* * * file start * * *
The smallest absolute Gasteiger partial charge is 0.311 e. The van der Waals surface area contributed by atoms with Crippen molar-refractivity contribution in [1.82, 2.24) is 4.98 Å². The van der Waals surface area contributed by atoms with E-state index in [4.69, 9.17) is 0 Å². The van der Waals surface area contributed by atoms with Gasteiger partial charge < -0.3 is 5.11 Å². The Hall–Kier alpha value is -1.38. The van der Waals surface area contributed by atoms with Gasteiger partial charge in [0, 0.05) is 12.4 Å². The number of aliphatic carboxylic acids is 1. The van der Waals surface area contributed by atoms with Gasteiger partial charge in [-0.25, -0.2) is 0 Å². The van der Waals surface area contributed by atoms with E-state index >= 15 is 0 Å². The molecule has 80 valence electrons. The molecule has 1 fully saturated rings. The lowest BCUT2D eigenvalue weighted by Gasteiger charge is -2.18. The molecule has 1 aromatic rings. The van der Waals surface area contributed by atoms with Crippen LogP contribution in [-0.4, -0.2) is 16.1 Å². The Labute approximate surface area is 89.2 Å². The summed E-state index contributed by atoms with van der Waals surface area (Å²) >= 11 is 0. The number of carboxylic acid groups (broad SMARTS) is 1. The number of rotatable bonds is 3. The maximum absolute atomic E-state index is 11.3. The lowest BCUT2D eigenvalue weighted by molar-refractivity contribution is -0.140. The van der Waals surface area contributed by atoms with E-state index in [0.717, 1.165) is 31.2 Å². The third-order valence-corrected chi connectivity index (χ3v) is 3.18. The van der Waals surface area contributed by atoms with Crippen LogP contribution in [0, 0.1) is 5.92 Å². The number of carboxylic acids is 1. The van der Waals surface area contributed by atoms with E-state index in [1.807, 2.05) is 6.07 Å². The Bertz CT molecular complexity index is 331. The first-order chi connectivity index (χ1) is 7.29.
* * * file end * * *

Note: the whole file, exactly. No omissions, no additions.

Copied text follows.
The smallest absolute Gasteiger partial charge is 0.311 e. The van der Waals surface area contributed by atoms with Crippen molar-refractivity contribution in [1.82, 2.24) is 4.98 Å². The van der Waals surface area contributed by atoms with E-state index in [4.69, 9.17) is 0 Å². The van der Waals surface area contributed by atoms with Gasteiger partial charge < -0.3 is 5.11 Å². The Hall–Kier alpha value is -1.38. The van der Waals surface area contributed by atoms with Gasteiger partial charge in [0, 0.05) is 12.4 Å². The number of aliphatic carboxylic acids is 1. The van der Waals surface area contributed by atoms with Gasteiger partial charge in [-0.25, -0.2) is 0 Å². The van der Waals surface area contributed by atoms with E-state index >= 15 is 0 Å². The molecule has 80 valence electrons. The molecule has 1 fully saturated rings. The lowest BCUT2D eigenvalue weighted by Gasteiger charge is -2.18. The molecule has 1 aromatic rings. The van der Waals surface area contributed by atoms with Crippen LogP contribution in [-0.4, -0.2) is 16.1 Å². The Labute approximate surface area is 89.2 Å². The summed E-state index contributed by atoms with van der Waals surface area (Å²) >= 11 is 0. The number of carboxylic acid groups (broad SMARTS) is 1. The number of rotatable bonds is 3. The maximum absolute atomic E-state index is 11.3. The lowest BCUT2D eigenvalue weighted by molar-refractivity contribution is -0.140. The van der Waals surface area contributed by atoms with E-state index in [0.717, 1.165) is 31.2 Å². The third-order valence-corrected chi connectivity index (χ3v) is 3.18. The van der Waals surface area contributed by atoms with Crippen LogP contribution in [0, 0.1) is 5.92 Å². The number of carboxylic acids is 1. The van der Waals surface area contributed by atoms with E-state index in [1.807, 2.05) is 6.07 Å². The Bertz CT molecular complexity index is 331. The first-order chi connectivity index (χ1) is 7.29.